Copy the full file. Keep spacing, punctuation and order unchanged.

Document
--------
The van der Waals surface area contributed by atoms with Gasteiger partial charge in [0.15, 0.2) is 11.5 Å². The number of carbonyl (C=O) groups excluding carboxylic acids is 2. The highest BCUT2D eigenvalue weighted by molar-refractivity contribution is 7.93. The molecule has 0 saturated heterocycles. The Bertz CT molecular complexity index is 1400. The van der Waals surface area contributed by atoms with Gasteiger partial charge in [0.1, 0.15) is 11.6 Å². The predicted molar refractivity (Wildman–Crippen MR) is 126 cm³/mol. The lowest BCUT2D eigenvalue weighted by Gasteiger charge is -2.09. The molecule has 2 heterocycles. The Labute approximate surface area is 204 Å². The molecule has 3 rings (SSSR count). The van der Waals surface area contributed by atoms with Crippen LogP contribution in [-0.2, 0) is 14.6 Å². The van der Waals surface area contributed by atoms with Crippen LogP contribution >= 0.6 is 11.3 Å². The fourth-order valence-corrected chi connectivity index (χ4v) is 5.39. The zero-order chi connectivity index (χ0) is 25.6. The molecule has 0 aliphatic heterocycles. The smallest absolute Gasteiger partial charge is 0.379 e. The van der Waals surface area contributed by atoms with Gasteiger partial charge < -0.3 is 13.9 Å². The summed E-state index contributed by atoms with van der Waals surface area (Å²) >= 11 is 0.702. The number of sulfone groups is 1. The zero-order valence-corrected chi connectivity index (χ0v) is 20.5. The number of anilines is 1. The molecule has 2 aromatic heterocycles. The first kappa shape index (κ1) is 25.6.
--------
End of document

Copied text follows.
The van der Waals surface area contributed by atoms with Gasteiger partial charge in [0.15, 0.2) is 11.5 Å². The number of carbonyl (C=O) groups excluding carboxylic acids is 2. The highest BCUT2D eigenvalue weighted by molar-refractivity contribution is 7.93. The molecule has 0 saturated heterocycles. The Bertz CT molecular complexity index is 1400. The van der Waals surface area contributed by atoms with Gasteiger partial charge in [0.1, 0.15) is 11.6 Å². The predicted molar refractivity (Wildman–Crippen MR) is 126 cm³/mol. The lowest BCUT2D eigenvalue weighted by Gasteiger charge is -2.09. The molecule has 2 heterocycles. The Labute approximate surface area is 204 Å². The molecule has 3 rings (SSSR count). The van der Waals surface area contributed by atoms with Crippen LogP contribution in [-0.2, 0) is 14.6 Å². The van der Waals surface area contributed by atoms with Crippen LogP contribution >= 0.6 is 11.3 Å². The fourth-order valence-corrected chi connectivity index (χ4v) is 5.39. The zero-order chi connectivity index (χ0) is 25.6. The molecule has 0 aliphatic heterocycles. The smallest absolute Gasteiger partial charge is 0.379 e. The van der Waals surface area contributed by atoms with Gasteiger partial charge < -0.3 is 13.9 Å². The summed E-state index contributed by atoms with van der Waals surface area (Å²) >= 11 is 0.702. The number of sulfone groups is 1. The zero-order valence-corrected chi connectivity index (χ0v) is 20.5. The number of anilines is 1. The molecule has 2 aromatic heterocycles. The first kappa shape index (κ1) is 25.6.